NEW YORK (TheStreet) -- Facebook (FB - Get Report) and LinkedIn (LNKD - Get Report) are facing user and media criticism over privacy, but analysts project users will remain steadfast to the sites, that despite certain levels of distrust.
The social network giants have been caught playing with emotions and emails but users will forgive them soon enough, according to Morningstar analyst Rick Summer. "I think generally the reason there is much backlash is because these websites are so needed and used very heavily by professionals on the LinkedIn side and certainly consumers on the Facebook side," Summer said in a phone interview with TheStreet. "When you have a backlash it really means the people can't find an alternative - it's important to the fabric of what they're doing."
Users and privacy companies are calling out Facebook for manipulating emotions. For a research paper published in Proceedings of the National Academy of Sciences, Facebook controlled the posts streaming on more than 689,000 News Feeds by choosing whether users would see positive or negative posts then monitored the users' responses.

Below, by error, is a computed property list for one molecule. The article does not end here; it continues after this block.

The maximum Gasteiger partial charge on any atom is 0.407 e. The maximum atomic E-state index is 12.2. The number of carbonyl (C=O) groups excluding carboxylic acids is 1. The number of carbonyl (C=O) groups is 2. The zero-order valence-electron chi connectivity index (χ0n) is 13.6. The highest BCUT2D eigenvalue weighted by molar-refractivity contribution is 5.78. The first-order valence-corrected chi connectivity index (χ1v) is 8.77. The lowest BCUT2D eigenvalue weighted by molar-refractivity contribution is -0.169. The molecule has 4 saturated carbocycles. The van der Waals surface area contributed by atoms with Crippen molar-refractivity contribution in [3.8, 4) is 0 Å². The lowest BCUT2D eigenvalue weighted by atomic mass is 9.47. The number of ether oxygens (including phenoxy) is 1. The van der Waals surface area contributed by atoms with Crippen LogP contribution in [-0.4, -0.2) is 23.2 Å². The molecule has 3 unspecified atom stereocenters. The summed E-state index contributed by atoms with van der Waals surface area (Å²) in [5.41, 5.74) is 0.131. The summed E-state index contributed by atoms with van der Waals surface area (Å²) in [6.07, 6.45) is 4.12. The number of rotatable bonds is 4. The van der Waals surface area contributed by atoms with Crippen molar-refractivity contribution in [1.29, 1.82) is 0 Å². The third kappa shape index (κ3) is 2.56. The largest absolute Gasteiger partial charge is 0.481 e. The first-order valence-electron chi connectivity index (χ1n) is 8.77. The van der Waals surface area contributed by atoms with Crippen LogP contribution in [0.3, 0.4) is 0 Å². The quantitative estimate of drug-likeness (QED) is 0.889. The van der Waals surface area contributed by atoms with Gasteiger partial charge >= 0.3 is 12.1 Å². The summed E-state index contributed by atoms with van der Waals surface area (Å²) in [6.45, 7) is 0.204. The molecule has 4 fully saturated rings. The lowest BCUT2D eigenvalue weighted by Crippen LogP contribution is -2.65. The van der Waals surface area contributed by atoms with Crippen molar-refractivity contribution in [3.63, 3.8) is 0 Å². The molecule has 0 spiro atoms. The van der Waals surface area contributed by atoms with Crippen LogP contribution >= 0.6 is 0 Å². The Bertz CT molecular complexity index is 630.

Facebook, which had more than 1.2 billion monthly active users (MAUs) denied that the data used in the study was associated with a particular person. "In this study, none of the data used was associated with a specific person's Facebook account," said a Facebook spokesperson via email. "The process we used to conduct the study was designed to make the data anonymous. We are confident our policies and practices complied with the law in all respects." Since the announcement of the experiment last week, for which Chief Operating Officer Sheryl Sandberg has apologized, Facebook shares fell almost 3%, compared to a 0.79% gain for the S&P 500. LinkedIn is also fighting a blemished reputation when it comes to user privacy and trust. In June, U.S. District Judge Lucy Koh in San Jose, Calif. ruled that customers could pursue claims that the social media site violated users' right of publicity. The Mountain View, Calif.-based LinkedIn, which had 296.5 million members at of the end of the first quarter, hacked users' emails to send out promotional material through customers' address books. Users agreed to one initial endorsement email sent by the professional networking website but customers claimed they were unaware of the two reminder emails sent out by the company. LinkedIn could not be reached for comment. Avondale Partners senior research analyst Randle Reece, said the company won't experience much of a hit from its invasion of privacy. "If there is a consistent pattern of adding one more intrusion on top of another, it would be a problem" said Reece, "The company should be careful to social media reactions to things like this to tell them where the boundaries are." Since the District Judge ruling in June, LinkedIn shares have risen 4.8%, compared to a 1.4% gain in the S&P 500. Unlike other leading names in social media, Twitter (TWTR) was awarded for what it offers its users in privacy. With 255 million MAUs, the San Francisco, Calif.-based social network was acknowledged as one of the top websites for consumer protection, security and privacy by Online Trust Alliance in June. Twitter scored top marks in the Online Trust Audit and Honor Roll earning a spot among the top 29% of the 800 sites examined for its practices to protect user data. Twitter shares have gained 13.3% since receiving the privacy award, compared to a 4.9% gain for Facebook and a 4.8% gain for LinkedIn. Despite some of the backlash seen, Summer said the negativity towards Facebook and LinkedIn will be short-lived, with both companies expected to continue mining user data. "Do I think all of this will pass? I absolutely do. I don't think the issues will create long term issues," Summer stated. "There will always be this tension and I expect these companies that are trying to use data to do so aggressively." -Written by Kathryn Mykleseth in New York